The Forbes.com Wiki has obvious appeal for businesspeople who need a guide to the often-convoluted hierarchies of corporate partners (or even their own companies). As with other Wikis, the org chart directory allows registered users to edit and revise an existing page in collaboration with other users.
The big draw for the pubs is engagement. By offering users the opportunity to work collaboratively on a matter of common interest to them and the magazine, the sites extend the magazine's brand and value to readers.
In addition to providing up-to-the-minute information on big corporate shakeups, the unlimited publishing space of the Wiki can clarify arcane relationships of interest to only a few individuals. In essence, it becomes a corporate reference book used by businesses themselves.
Food & Wine's Wiki, catering to the well-heeled gourmet, is essentially a giant restaurant guide covering the U.S., with space for every eatery from the most famous steakhouse to the smallest hole in the wall. With a subject of obvious interest to foodies--whose blog battles over restaurant reviews are the stuff of legend--the restaurant (and food store) Wiki is a good candidate for a high-engagement item.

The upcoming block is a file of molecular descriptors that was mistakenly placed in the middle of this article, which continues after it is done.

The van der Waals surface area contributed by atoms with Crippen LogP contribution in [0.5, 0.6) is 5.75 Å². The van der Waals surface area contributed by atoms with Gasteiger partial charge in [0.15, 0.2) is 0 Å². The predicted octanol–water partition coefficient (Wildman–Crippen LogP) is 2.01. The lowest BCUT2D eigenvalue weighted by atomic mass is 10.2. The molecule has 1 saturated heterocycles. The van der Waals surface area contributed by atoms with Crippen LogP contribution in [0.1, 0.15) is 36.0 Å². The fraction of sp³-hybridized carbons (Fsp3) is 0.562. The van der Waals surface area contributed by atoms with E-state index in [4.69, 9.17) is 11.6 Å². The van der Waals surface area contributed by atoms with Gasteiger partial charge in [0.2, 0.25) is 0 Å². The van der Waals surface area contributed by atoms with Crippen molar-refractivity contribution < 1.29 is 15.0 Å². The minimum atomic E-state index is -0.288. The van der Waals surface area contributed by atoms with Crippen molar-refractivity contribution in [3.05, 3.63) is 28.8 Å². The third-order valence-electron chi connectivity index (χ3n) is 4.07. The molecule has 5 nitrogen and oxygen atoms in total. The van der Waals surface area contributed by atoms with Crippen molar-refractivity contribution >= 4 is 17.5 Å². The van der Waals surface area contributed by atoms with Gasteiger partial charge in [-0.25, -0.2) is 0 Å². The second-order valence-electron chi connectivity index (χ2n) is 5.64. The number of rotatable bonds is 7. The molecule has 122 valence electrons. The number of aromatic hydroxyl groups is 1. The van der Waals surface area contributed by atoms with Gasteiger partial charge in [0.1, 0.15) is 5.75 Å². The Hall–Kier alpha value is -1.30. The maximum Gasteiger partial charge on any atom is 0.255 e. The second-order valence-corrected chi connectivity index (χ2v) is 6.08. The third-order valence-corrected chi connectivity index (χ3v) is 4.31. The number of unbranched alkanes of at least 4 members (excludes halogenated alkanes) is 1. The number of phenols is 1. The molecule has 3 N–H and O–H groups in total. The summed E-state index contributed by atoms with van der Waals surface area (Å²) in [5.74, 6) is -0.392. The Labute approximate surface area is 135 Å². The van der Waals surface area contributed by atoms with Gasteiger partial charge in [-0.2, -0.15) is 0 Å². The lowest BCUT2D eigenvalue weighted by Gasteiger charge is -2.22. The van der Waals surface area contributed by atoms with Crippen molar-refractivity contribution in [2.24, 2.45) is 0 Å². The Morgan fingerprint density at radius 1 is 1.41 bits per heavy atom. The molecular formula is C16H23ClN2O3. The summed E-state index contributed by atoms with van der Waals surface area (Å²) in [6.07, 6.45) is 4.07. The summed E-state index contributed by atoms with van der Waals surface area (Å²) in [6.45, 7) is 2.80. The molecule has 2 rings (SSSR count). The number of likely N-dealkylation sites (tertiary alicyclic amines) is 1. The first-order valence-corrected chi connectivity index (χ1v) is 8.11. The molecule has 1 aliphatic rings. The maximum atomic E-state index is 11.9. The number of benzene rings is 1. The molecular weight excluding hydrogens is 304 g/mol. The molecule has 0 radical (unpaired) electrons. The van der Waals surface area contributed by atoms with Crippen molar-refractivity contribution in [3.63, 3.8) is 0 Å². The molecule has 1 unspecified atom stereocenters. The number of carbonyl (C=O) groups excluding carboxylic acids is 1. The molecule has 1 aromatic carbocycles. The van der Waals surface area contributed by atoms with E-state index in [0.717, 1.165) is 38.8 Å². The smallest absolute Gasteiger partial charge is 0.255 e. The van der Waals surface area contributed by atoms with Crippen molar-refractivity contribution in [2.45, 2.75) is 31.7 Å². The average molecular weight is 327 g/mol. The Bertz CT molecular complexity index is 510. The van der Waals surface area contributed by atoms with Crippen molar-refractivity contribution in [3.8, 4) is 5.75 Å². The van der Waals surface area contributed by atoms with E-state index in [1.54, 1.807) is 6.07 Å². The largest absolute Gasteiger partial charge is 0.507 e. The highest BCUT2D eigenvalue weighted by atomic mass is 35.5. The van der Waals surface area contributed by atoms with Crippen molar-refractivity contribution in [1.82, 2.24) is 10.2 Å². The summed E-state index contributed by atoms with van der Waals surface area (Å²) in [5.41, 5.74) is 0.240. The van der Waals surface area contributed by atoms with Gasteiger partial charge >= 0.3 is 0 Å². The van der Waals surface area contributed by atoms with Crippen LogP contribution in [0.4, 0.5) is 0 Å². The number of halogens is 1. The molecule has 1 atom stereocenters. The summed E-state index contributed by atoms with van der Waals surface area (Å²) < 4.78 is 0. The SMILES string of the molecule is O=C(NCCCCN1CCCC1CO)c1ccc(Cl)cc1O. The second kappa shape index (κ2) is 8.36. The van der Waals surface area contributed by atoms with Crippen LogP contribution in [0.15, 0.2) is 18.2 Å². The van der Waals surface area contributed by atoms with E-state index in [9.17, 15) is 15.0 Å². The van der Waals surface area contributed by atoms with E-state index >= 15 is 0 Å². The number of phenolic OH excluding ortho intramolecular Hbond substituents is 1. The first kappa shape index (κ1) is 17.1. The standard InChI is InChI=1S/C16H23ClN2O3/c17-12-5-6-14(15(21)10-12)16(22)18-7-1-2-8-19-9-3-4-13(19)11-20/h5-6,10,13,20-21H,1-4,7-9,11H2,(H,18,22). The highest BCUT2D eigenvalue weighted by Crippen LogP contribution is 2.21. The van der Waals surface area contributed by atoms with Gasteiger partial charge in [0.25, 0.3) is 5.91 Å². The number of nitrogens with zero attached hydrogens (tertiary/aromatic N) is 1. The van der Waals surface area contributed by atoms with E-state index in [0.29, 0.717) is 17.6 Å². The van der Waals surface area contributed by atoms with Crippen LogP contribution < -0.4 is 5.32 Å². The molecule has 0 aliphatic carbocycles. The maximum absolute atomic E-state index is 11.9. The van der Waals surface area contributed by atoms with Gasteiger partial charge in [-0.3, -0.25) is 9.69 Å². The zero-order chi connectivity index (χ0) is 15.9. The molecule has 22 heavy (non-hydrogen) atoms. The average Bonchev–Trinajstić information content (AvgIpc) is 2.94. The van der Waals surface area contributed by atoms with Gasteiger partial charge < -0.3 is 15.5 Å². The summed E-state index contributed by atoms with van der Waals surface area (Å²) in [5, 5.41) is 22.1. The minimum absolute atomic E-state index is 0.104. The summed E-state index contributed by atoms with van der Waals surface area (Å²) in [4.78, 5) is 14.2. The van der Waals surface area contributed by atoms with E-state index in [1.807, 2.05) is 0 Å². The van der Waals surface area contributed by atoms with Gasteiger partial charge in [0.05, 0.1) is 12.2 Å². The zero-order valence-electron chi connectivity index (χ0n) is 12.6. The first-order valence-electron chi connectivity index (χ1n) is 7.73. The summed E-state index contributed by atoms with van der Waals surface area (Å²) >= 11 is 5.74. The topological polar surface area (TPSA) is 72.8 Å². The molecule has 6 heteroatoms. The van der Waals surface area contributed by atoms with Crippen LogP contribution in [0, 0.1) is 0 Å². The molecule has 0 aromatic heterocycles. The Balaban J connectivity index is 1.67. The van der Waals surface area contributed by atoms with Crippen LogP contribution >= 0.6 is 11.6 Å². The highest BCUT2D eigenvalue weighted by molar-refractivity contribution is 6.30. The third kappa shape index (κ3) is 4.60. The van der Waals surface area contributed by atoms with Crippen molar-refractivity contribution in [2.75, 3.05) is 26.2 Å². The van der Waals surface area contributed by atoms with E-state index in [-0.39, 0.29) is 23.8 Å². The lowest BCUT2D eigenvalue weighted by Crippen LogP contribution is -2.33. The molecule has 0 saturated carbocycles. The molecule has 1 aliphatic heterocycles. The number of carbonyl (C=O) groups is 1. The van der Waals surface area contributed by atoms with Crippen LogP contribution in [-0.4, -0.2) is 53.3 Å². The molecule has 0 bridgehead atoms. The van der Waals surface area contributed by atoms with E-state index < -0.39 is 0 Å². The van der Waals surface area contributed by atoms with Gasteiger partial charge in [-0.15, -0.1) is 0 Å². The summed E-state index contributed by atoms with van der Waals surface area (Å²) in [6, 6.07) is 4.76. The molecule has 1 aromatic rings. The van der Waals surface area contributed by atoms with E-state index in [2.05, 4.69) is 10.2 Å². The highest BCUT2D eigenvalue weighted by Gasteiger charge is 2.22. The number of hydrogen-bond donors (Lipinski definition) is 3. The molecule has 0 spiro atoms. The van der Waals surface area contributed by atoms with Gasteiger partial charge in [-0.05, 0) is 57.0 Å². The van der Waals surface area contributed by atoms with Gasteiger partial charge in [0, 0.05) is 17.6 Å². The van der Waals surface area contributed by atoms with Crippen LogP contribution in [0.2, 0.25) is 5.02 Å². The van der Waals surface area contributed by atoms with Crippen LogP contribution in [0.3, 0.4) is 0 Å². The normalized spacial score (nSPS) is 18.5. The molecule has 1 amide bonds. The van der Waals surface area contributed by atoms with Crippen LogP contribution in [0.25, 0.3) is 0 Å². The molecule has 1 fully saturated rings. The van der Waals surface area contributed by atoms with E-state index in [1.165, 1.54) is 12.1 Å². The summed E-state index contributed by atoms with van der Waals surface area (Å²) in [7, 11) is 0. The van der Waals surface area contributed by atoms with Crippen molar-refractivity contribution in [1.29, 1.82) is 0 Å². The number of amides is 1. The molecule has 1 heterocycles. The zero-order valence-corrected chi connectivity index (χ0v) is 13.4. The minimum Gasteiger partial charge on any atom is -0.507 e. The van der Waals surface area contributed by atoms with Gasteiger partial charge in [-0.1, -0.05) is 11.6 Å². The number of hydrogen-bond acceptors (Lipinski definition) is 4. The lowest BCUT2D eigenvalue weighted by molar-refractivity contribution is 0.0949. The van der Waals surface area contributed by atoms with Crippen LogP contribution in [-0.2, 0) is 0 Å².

The food mag's Editor in Chief Dana Cowin explains: "Big cities no longer have a monopoly on talented chefs and innovative food artisans. This new Wiki site combines our expertise with the discoveries of devoted local foodies to provide an in-depth guide to exciting food around the country, whether in Kansas City or San Francisco."
The social invitation to create knowledge offers a form of audience interaction that may even be more engaging than social networks, where people create profiles but don't necessarily interact.